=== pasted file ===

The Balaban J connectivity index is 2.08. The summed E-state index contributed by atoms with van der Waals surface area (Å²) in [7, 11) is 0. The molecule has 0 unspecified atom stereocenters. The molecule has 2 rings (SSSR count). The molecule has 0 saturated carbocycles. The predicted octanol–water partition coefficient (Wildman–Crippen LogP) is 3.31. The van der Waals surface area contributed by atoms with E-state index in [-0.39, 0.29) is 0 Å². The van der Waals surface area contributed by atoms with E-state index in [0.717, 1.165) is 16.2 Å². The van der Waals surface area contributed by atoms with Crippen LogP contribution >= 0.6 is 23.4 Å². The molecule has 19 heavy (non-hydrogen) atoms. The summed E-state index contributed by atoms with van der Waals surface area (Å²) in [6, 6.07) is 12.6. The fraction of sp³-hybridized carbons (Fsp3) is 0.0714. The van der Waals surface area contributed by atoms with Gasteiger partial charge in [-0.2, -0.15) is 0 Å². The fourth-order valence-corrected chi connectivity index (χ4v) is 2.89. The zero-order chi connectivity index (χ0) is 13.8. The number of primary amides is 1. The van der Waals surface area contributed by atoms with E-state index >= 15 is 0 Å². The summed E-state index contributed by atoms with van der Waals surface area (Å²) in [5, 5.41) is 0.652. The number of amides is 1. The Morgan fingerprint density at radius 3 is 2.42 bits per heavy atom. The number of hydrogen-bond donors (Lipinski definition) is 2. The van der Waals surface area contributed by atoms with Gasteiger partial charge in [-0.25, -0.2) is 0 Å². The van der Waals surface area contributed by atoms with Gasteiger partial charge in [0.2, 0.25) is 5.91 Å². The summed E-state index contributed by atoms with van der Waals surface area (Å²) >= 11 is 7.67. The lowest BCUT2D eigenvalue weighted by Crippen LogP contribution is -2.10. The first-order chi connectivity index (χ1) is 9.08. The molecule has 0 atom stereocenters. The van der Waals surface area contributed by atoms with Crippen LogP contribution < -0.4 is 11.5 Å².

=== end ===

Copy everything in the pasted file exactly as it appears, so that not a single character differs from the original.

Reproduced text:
The Balaban J connectivity index is 2.08. The summed E-state index contributed by atoms with van der Waals surface area (Å²) in [7, 11) is 0. The molecule has 0 unspecified atom stereocenters. The molecule has 2 rings (SSSR count). The molecule has 0 saturated carbocycles. The predicted octanol–water partition coefficient (Wildman–Crippen LogP) is 3.31. The van der Waals surface area contributed by atoms with E-state index in [-0.39, 0.29) is 0 Å². The van der Waals surface area contributed by atoms with E-state index in [0.717, 1.165) is 16.2 Å². The van der Waals surface area contributed by atoms with Crippen LogP contribution >= 0.6 is 23.4 Å². The molecule has 19 heavy (non-hydrogen) atoms. The summed E-state index contributed by atoms with van der Waals surface area (Å²) in [6, 6.07) is 12.6. The fraction of sp³-hybridized carbons (Fsp3) is 0.0714. The van der Waals surface area contributed by atoms with Gasteiger partial charge in [-0.2, -0.15) is 0 Å². The fourth-order valence-corrected chi connectivity index (χ4v) is 2.89. The zero-order chi connectivity index (χ0) is 13.8. The number of primary amides is 1. The van der Waals surface area contributed by atoms with E-state index >= 15 is 0 Å². The summed E-state index contributed by atoms with van der Waals surface area (Å²) in [5, 5.41) is 0.652. The number of amides is 1. The Morgan fingerprint density at radius 3 is 2.42 bits per heavy atom. The number of hydrogen-bond donors (Lipinski definition) is 2. The van der Waals surface area contributed by atoms with Gasteiger partial charge in [-0.25, -0.2) is 0 Å². The van der Waals surface area contributed by atoms with Gasteiger partial charge in [0.2, 0.25) is 5.91 Å². The summed E-state index contributed by atoms with van der Waals surface area (Å²) >= 11 is 7.67. The lowest BCUT2D eigenvalue weighted by Crippen LogP contribution is -2.10. The first-order chi connectivity index (χ1) is 9.08. The molecule has 0 atom stereocenters. The van der Waals surface area contributed by atoms with Crippen LogP contribution < -0.4 is 11.5 Å².